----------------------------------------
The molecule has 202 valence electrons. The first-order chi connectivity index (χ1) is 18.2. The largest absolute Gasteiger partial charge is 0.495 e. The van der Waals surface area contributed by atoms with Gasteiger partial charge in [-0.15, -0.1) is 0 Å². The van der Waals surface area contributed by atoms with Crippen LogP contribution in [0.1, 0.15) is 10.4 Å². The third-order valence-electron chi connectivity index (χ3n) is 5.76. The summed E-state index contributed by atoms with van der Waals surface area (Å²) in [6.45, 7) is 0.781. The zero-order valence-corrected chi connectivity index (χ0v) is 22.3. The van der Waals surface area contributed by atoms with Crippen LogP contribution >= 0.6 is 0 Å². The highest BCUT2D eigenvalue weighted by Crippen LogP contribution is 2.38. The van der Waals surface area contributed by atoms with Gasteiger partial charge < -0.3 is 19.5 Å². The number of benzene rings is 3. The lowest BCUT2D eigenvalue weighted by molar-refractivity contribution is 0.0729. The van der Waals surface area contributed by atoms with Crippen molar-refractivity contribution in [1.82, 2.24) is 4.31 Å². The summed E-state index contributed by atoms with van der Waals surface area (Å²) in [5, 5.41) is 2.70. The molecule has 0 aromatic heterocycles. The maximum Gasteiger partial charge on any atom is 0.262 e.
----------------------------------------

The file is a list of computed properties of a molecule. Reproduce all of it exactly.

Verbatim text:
The molecule has 202 valence electrons. The first-order chi connectivity index (χ1) is 18.2. The largest absolute Gasteiger partial charge is 0.495 e. The van der Waals surface area contributed by atoms with Gasteiger partial charge in [-0.15, -0.1) is 0 Å². The van der Waals surface area contributed by atoms with Crippen LogP contribution in [0.1, 0.15) is 10.4 Å². The third-order valence-electron chi connectivity index (χ3n) is 5.76. The summed E-state index contributed by atoms with van der Waals surface area (Å²) in [6.45, 7) is 0.781. The zero-order valence-corrected chi connectivity index (χ0v) is 22.3. The van der Waals surface area contributed by atoms with Crippen LogP contribution >= 0.6 is 0 Å². The highest BCUT2D eigenvalue weighted by Crippen LogP contribution is 2.38. The van der Waals surface area contributed by atoms with Gasteiger partial charge < -0.3 is 19.5 Å². The number of benzene rings is 3. The lowest BCUT2D eigenvalue weighted by molar-refractivity contribution is 0.0729. The van der Waals surface area contributed by atoms with Crippen molar-refractivity contribution in [1.82, 2.24) is 4.31 Å². The summed E-state index contributed by atoms with van der Waals surface area (Å²) in [5, 5.41) is 2.70. The molecule has 0 aromatic heterocycles. The maximum Gasteiger partial charge on any atom is 0.262 e.